|March 5-6, 2007
The Brown Symposium is presented by Southwestern University on an annual basis. Open to the public without charge, the symposium is funded through an endowment established by The Brown Foundation, Inc., of Houston, Texas, for professorships at the University.
The symposia are designed to enhance the effectiveness of the work for which the endowed professorships were established. Each symposium presents topics in one of the broad areas of study represented by the chairholder.
“Who Do We Think We Are?!,” the 29th symposium in the series, has been developed by Laura Hobgood-Oster,
associate professor of religion, chair of the Religion and Philosophy Department and holder of the Elizabeth Root Paden Chair in Religion.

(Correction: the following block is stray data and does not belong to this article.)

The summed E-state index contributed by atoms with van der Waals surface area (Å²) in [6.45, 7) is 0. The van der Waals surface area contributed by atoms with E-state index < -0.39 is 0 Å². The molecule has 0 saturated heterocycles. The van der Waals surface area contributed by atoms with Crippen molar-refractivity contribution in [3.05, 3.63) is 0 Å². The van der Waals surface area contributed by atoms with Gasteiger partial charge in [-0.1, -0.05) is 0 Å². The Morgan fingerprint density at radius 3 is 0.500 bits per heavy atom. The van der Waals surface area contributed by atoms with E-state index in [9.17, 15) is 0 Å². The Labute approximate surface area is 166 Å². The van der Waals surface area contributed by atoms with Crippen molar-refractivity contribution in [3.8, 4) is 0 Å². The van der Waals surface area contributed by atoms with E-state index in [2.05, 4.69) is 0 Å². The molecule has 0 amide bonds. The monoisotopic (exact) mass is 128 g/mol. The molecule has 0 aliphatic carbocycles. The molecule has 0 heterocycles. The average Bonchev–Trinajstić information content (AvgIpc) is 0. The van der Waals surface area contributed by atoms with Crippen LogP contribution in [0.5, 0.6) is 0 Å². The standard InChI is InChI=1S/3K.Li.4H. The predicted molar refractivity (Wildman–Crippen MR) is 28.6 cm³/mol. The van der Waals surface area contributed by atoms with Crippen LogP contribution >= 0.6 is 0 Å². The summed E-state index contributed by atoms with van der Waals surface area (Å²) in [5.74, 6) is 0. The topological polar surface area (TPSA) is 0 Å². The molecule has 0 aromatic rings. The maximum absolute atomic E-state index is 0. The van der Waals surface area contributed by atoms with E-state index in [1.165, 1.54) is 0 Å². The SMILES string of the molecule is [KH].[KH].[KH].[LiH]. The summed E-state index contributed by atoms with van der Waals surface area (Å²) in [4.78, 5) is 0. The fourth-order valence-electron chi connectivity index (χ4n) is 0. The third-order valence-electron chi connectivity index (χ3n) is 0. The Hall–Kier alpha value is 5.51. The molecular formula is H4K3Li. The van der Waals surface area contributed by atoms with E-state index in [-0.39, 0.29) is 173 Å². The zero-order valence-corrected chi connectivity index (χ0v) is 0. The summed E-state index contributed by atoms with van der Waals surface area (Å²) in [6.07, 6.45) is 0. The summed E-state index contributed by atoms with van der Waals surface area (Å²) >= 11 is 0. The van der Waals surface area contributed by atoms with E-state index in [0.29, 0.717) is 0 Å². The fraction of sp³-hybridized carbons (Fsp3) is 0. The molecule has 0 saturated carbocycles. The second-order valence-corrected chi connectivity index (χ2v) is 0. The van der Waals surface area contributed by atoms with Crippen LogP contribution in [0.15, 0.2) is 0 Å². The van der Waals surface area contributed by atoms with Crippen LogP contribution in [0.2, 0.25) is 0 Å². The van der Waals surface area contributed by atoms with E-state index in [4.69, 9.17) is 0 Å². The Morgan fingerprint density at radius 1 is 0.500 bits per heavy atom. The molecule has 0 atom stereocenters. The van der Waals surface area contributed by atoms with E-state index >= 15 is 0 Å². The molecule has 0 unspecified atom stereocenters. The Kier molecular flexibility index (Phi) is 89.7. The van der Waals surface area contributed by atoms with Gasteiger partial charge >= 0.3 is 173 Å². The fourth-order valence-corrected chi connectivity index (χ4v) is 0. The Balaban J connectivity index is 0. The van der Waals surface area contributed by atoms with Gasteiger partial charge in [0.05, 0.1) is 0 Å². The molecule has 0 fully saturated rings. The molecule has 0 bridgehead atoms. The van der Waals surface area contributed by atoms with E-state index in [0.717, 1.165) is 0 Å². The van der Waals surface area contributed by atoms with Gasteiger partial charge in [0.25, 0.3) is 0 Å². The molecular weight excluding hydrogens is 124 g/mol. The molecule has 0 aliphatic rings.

What are humans in relationship to the many other animals with whom we share the Earth? Religious and philosophical traditions alike have addressed this question in myriad ways and arrived at countless answers. Scientists and ethicists continually grapple with this problem as our choices and actions contribute to the extinction of species after species. While we often live in harmony with other animals, we also experiment on them, mass produce them for food, use them for entertainment and encroach on their habitats. We live constrained by the deep-seeded foundational dualism—“us” and “them”—that we are human and they are animals. But we are all animals, inexorably interconnected. So this symposium (re)asks, “Who Do We Think We Are?!”